The beauty of Mai, Marta Gonzalez’s debut short, is its juxtaposition of the old and new, the ‘what has been’ versus ‘what is now’. It’s a colourful, intimate story comparing generations of love and relationships between women. The way Mai is edited showcases exactly what cinema was made to do, and Marta’s intelligence as a director is apparent through the subtle hints she drops and through what she lets the audience work out for themselves. I spoke to Marta about how she developed the idea for Mai and took on multiple roles in its creation.

How did you come up with the idea for Mai?

I came up with the idea for Mai through a personal conversation with Joel Roure, co-producer of the short film. We come from the same village and we have several friends who are gay, but men. We found out that we hardly knew any lesbians there and agreed that sexism is also present in the LGTB community. Why is it ‘easier’ to come out of the closet for men than for women in most of rural parts of Spain? This is a social problem and we thought we could reflect on it and contribute to raising both national and international awareness.

I really liked the difference in visuals between the older ladies and the young girls, in the scenes with the older ladies the colours are colder, whereas with the young girls the colours are much more vibrant and warm, what was your intention with this?

It was very important to us to show a huge difference between the two worlds where the action takes place. For instance, we wanted the three old women’s location to be that universal rural bench where people sit and gossip about their neighbours. The production designer, Joel Roure, the director of photography, Cristóbal Franco, the colourist, Albert Sellés, and I worked hard to decide which colours would be the most appropriate to create a cold and ‘aged’ atmosphere. Blue and green were to be avoided, so we chose brown, grey and vanilla tones to generate a big contrast with the young girls’ world.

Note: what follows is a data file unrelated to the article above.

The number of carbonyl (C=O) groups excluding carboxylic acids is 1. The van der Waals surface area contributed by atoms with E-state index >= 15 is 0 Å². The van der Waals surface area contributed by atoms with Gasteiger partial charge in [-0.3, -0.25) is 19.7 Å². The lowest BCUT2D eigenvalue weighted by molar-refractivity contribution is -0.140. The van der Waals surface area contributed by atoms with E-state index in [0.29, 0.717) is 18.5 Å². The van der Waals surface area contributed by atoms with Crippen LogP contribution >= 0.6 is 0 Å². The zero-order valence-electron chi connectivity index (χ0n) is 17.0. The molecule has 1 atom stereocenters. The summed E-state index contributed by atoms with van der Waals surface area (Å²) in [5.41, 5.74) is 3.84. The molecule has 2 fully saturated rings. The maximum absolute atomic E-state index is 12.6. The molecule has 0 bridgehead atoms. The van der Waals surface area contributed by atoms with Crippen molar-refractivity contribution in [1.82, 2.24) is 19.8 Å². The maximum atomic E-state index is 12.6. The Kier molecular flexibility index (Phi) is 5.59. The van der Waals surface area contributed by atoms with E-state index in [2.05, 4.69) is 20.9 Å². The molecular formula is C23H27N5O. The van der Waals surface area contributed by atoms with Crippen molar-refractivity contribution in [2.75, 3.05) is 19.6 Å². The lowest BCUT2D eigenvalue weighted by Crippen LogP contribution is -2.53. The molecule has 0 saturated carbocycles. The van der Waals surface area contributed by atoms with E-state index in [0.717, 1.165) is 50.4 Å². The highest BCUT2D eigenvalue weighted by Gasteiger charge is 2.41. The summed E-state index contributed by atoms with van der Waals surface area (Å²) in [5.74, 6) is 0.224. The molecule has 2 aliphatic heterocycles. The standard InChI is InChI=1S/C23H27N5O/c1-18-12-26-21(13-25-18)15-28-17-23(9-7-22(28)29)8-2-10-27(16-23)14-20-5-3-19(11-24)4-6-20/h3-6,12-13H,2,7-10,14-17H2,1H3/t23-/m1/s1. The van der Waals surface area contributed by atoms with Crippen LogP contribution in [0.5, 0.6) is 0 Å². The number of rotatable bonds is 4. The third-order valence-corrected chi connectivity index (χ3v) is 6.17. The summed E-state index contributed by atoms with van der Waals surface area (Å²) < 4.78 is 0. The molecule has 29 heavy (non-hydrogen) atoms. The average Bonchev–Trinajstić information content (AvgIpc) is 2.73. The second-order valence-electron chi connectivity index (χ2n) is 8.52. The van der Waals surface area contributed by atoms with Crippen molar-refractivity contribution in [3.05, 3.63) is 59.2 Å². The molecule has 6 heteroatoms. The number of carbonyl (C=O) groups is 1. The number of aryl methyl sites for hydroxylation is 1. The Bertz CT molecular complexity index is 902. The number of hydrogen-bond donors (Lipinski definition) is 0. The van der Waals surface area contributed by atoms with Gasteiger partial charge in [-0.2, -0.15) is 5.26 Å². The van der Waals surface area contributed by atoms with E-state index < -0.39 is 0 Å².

Our aim there was to empower naïf and pleasant colours to show the feelings of the two youngsters and their correlation with nature. When you fall in love for the first time, everything seems to be brighter, clearer and bursting with life. We wanted to reflect that mood on the colour of the images and then make the spectator go back to the pale reality of the three old ladies, showing the misery of frustrated love.

In the case of Mai I’ve been the writer, co-producer, director and co-distributor, I couldn’t have learned more.

Mai is your first short film, what lessons have you learned from making it that you will apply to your next film?

In the case of Mai I’ve been the writer, co-producer, director and co-distributor, I couldn’t have learned more. From the very beginning of the project I felt both completely stressed and amazed, having so many things to do. All my team worked for free because they relied both on the story and me, so it was them who made Mai possible and who taught me how to feel and to behave as a proper director. Facing problems, finding original solutions and being determined are the most important lessons I’ve learned with all of them during this journey.

Are you working on any new films currently?

Yes, I love writing and whenever I can I spend my time doing so. Now, I have two scripts for two different short films which I am looking forward to shooting. However, the first one has such a high budget that, in case we are not given a public fund, it will be difficult to carry it out for the time being. That’s the reason why I wrote a second story, which is fresh, simple and not as expensive as the first one. Thanks to Mai it is very likely that we’ll be able to find time and sources to continue filmmaking.

Mai will screen at the BFI Flare Festival this week, for ticket information go here.

For more, check out DN’s full coverage of BFI Flare 2018

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